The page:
#WhiteLivesMatter: Old Hickory and the Played Out Tricks of Whiteness

Much of my social media is ablaze with talk over Harriet Tubman being put on the $20 bill.  As this article by Chanelle Adams over at Black Girl Dangerous highlights Black folks have a variety of feelings about this. As a white man I don’t have any desire to tell Black people how they should feel. What I do want to talk about is Andrew Jackson.

Andrew Jackson is often framed in history as being a champion of the people. I imagine that this has much to do with how he ended up on the $20 in the first place. As we should always do when discussing American populism we must ask ourselves who are “the people” that Jackson was championing.  In doesn’t take a historian to find the ugly truth, Jackson, like so many other American heroes, was a slave holding homicidal racist. The people for whom he was a champion were the disenfranchised poor whites who Jackson strategically leveraged to win the Presidency. old hickory

This shouldn’t surprise us, this is what whiteness does. At every turn Whiteness capitalizes on the opportunity to further divide working class and poor whites from people of color who may share similar material and spiritual interests i.e. providing for their families and being connected to the larger human family. Jackson is the epitome of this. He became popular in early America through his skill in warfare and by killing a man in a duel to protect the honor of his wife. As President he threatened to use the military to crush state rebellion in the nullification crisis. All of this was fueled by Jackson’s support  of  working class white male suffrage. Up to this point, non-landing owning white men  could not vote; being fed up with the denial of the rights they felt the Revolution was fought to secure for them they were demanding they be given this and  other rights they felt they deserved, a pre-internet #whitelivesmatter campaign.

And let’s be clear, it was a #whitelivesmatter campaign. As President Jackson was pushing the full humanity of poor whites he signed the Indian Removal Act and held hundreds of slaves at the Hermitage plantation where he died.westward-expansion-werl_03_img0255 This fundamental contradiction of morality can not be understated. Whiteness demands an abandonment of what we know to be good and true. We quite literally sell our souls to Whiteness. Andrew Jackson is the epitome of this devils bargain.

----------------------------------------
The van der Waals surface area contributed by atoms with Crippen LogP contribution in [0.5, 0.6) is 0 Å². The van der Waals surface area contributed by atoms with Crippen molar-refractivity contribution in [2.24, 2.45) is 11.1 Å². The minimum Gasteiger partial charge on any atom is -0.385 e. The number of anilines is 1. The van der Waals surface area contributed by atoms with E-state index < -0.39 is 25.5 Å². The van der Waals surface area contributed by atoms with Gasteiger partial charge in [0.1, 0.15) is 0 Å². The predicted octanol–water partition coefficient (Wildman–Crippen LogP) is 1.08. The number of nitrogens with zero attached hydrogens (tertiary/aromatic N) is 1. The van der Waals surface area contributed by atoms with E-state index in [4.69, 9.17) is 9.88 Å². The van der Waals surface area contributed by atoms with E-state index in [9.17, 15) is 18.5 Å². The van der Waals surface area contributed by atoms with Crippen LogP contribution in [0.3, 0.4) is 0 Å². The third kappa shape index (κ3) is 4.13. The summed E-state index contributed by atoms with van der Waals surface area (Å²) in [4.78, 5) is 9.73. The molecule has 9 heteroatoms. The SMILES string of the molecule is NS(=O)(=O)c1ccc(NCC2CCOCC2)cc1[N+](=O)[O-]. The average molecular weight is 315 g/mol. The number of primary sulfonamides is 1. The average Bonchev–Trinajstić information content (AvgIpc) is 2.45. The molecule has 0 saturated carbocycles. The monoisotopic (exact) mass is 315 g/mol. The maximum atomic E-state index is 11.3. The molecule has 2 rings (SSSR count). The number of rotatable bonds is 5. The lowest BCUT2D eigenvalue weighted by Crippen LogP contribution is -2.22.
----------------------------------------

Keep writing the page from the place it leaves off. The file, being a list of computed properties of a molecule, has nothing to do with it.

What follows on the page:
At this point it is absolutely necessary to connect the legacy of Jackson to our current situation. Jackson organized and gave birth to the Democratic party. The party that vigorously opposed abolition and federal programming during Reconstruction. It wasn’t until the Civil Rights Movement, when the Democratic party included civil rights into its platform that they became the Democratic party of today. And let’s be clear about what that party is today. While it has shifted superficially the Democrats are just as reliant on White Supremacy as any Republican is. How could they not be with a founder like Andrew Jackson?

That brings me to the $20 dollar bill and Harriet Tubman sharing space with this monster of history. If we really want to honor what Harriet Tubman fought for, if we really want to begin to hear from the atrocities that stain that currency, then we can start by removing Jackson and all the other slaveholder Presidents from the exalted positions they currently occupy. We need to tell the truth about what this country was founded on. By putting Tubman on the 20$ but avoiding the rest of what is necessary to honor her legacy we are doing what Whiteness always does: tokenize and pacify in order to maintain survival. I suggest we keep Harriet Tubman on the $20 and begin paying reparations with them.

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